A great spot for dawn - and we chose the specific stop inside the parkbased on email sent to the EBB mailing list the night before. Our"species per hour" average jumped way up, as we entered Del Valle with21 species (that's four per hour) and left at 8:30 with 53 (slightlyover ten per hour). Specialties of the location were : Wilson's Snipe, Red-breastedSapsucker, Downy Woodpecker, Spotted Sandpiper, Osprey, Yellow-billedMagpie and Green Heron.

8:45 - 9:00 - Murietta's Well
This quick stop for a specialty bird did not go as planned. We leftwithout the Eurasian Collared Dove, but traded that miss for a WesternTanager. And Yellow Warblers.

9:15 - 9:30 - Owl Road
Another great scouting success - knowing where to find a BurrowingOwl, Say's Phoebe, Loggerhead Shrike and (possible) Golden Eagle wasvery helpful in picking up 6 species in about 15 minutes. Onward!9:55 - 10:10 - Tassajara Creek park
Reported on EBB, this park was another quick dive into known birds,turning up two good warblers and a House Sparrow.

11:00 - 1:30 pm - Frank's Dump
Eucalpytus / bushes around the parking lot had a Lincoln's Sparrow,Warbling Vireo, more Yellow Warblers, and a White-Crowned sparrow.

The large pond south of the parking lot obliged with a couple of duckspecies we hadn't gotten at Del Valle - Greater Scaup, Ruddy Duck, andNorthern Pintail - along with an Eared Grebe.

The long walk out to the main shorebird roost was wearing -- some ofus were dragging a bit by this time. But the payoff was *huge* withlarge flocks of Western Sandpiper and Black-bellied Plover harboringsmall numbers of Sanderling (10ish), Ruddy Turnstone (3), BlackTurnstone (1), Red Knot (20?), and Surfbird (1). Hundreds of MarbledGodwit scanned failed to turn into Long-billed Curlews. On the walkback, we heard, but never saw, Horned Larks on top of the active trashheap and Bob spotted a single fly-by Whimbrel. We probably spent moretime than we should have trying to spot the Horned Larks, but theywere soooooo annoying close and vocal, it was hard to resist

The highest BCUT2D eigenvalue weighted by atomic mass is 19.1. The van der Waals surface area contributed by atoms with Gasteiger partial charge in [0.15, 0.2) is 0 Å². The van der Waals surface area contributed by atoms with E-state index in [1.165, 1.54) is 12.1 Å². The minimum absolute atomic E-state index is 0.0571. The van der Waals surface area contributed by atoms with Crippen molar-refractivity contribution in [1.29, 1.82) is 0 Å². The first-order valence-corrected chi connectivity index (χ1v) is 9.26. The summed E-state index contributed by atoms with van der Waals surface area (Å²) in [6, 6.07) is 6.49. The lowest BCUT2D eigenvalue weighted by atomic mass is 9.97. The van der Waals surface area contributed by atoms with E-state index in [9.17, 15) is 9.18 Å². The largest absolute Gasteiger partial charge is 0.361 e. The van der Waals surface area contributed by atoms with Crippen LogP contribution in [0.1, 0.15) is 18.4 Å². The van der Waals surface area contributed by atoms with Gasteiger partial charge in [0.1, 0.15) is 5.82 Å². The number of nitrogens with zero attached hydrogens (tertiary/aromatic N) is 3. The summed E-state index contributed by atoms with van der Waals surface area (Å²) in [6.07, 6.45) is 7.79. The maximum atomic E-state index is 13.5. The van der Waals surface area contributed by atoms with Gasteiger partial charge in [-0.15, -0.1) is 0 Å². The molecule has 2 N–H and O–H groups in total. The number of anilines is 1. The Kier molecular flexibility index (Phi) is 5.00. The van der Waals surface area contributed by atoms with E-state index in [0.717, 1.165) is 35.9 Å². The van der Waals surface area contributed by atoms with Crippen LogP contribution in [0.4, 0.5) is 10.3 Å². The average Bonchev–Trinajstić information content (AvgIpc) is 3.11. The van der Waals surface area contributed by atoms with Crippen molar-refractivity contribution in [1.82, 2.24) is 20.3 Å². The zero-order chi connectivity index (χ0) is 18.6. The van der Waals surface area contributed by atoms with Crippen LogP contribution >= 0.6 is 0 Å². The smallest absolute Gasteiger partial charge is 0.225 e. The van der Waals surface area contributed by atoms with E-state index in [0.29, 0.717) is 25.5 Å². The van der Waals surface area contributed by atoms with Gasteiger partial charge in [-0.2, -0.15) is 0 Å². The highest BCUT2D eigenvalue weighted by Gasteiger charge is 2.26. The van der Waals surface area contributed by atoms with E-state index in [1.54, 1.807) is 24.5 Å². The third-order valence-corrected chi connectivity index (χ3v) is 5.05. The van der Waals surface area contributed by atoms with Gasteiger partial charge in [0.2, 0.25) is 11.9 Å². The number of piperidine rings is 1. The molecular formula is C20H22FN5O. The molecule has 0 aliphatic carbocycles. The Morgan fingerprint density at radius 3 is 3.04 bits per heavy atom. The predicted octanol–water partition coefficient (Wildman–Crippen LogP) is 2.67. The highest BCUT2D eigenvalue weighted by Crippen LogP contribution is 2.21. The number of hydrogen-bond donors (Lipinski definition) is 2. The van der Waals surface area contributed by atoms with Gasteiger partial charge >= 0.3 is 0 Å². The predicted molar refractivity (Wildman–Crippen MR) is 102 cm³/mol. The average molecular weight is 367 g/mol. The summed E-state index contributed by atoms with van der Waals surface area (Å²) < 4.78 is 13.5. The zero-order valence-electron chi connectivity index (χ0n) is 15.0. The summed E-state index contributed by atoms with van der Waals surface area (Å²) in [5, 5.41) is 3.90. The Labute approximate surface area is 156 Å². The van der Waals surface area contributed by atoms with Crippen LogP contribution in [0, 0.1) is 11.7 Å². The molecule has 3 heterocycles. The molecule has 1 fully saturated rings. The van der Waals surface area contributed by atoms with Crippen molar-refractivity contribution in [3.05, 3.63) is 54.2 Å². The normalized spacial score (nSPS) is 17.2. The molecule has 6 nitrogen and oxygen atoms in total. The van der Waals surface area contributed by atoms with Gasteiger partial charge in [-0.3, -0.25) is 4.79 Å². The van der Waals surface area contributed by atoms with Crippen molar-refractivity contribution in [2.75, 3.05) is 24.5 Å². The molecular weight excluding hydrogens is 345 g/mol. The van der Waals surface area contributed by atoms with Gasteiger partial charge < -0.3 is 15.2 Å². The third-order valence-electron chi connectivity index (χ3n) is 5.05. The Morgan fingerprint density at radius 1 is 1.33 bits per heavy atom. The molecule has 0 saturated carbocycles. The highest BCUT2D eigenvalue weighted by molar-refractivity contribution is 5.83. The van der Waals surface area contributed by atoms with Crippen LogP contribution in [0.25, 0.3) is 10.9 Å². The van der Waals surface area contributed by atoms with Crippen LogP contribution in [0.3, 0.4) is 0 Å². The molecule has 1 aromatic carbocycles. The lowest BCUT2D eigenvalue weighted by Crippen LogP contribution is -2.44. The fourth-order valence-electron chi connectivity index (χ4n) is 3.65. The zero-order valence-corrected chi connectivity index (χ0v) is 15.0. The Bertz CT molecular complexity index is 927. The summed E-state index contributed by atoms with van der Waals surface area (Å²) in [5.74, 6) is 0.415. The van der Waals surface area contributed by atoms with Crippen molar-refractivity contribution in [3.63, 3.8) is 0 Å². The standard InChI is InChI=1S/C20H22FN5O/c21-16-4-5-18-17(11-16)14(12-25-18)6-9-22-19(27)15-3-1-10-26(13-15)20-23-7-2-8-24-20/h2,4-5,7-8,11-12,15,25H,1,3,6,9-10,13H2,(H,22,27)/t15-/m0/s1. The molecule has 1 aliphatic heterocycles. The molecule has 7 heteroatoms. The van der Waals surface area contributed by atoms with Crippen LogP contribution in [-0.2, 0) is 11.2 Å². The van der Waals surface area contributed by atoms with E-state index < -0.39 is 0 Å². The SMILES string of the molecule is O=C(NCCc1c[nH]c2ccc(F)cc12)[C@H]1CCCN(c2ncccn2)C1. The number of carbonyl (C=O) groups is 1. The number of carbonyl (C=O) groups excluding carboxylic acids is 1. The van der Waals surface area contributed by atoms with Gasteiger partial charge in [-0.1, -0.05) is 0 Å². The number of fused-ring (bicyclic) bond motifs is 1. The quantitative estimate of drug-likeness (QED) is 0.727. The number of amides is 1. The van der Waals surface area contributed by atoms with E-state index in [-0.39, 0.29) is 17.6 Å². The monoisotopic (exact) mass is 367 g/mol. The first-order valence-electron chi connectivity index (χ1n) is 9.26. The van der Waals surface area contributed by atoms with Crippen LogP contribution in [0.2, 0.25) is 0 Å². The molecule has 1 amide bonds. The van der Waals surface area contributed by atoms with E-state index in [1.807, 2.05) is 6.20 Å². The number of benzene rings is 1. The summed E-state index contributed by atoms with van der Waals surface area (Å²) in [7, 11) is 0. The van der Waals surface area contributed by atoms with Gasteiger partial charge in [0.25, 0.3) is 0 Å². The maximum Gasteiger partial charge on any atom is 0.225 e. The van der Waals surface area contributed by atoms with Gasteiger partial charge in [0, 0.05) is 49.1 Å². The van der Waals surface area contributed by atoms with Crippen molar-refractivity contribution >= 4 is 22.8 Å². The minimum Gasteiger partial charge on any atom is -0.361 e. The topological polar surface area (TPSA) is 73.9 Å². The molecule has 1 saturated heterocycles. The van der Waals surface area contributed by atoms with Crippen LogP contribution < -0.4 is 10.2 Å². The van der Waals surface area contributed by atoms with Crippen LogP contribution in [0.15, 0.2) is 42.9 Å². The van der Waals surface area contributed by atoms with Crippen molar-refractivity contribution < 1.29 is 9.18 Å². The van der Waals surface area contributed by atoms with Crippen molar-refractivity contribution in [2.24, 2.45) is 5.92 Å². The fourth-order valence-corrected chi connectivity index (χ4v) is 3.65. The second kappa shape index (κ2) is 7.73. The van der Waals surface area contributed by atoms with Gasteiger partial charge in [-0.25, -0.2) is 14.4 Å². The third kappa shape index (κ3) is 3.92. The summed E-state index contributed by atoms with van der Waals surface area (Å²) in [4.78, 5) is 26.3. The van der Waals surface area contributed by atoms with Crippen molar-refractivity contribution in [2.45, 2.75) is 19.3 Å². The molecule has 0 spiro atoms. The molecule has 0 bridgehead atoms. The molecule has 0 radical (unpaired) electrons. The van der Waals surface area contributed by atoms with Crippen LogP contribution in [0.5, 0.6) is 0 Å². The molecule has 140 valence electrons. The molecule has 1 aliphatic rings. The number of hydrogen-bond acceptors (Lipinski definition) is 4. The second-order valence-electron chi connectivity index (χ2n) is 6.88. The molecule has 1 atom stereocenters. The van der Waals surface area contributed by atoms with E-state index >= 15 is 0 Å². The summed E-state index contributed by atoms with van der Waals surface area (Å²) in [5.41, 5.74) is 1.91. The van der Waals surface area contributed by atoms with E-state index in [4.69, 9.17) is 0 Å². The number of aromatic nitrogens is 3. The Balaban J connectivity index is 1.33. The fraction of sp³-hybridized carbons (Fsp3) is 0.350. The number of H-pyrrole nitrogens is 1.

2 pm - 3:30 pm Coyote Hills
The butterfly garden had a Western Woodpewee and American but not Lesser Goldfinches (a miss for the day). An adult Cooper's Hawk landed on a pole just beyond the gardens and there wasn't much feeder action after that! Rock Wren failed to appear on our way out to the ducks overlook, but Green-winged Teal, American Wigeon, and Common Moorhen were located amongst hundreds of eclipse Northern Pintails -- and seen by Bob & Bill but missed by Mary, rats! The arrival of a Lark Sparrow (once again, credit to Bob!) was a consolation prize.

3:50 - 4:15 - San Leandro Marina